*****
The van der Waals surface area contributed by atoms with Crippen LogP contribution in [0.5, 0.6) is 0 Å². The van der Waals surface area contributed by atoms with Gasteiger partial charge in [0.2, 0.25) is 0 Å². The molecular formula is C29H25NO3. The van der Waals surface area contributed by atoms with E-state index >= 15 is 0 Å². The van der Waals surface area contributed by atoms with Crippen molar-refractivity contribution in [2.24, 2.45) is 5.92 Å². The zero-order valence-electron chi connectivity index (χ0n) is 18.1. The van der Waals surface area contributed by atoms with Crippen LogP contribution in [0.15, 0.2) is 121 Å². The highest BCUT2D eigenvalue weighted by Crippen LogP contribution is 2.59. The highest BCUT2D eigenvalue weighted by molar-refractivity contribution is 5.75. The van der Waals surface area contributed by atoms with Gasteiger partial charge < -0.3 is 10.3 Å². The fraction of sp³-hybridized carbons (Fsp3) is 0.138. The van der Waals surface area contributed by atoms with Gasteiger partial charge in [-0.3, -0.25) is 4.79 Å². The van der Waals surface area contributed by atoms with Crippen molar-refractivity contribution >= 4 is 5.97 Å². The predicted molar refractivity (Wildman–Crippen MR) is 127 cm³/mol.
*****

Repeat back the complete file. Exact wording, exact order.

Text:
The van der Waals surface area contributed by atoms with Crippen LogP contribution in [0.5, 0.6) is 0 Å². The van der Waals surface area contributed by atoms with Gasteiger partial charge in [0.2, 0.25) is 0 Å². The molecular formula is C29H25NO3. The van der Waals surface area contributed by atoms with E-state index >= 15 is 0 Å². The van der Waals surface area contributed by atoms with Crippen molar-refractivity contribution in [2.24, 2.45) is 5.92 Å². The zero-order valence-electron chi connectivity index (χ0n) is 18.1. The van der Waals surface area contributed by atoms with Crippen LogP contribution in [0.15, 0.2) is 121 Å². The highest BCUT2D eigenvalue weighted by Crippen LogP contribution is 2.59. The highest BCUT2D eigenvalue weighted by molar-refractivity contribution is 5.75. The van der Waals surface area contributed by atoms with Gasteiger partial charge < -0.3 is 10.3 Å². The fraction of sp³-hybridized carbons (Fsp3) is 0.138. The van der Waals surface area contributed by atoms with Gasteiger partial charge in [-0.3, -0.25) is 4.79 Å². The van der Waals surface area contributed by atoms with Crippen molar-refractivity contribution >= 4 is 5.97 Å². The predicted molar refractivity (Wildman–Crippen MR) is 127 cm³/mol.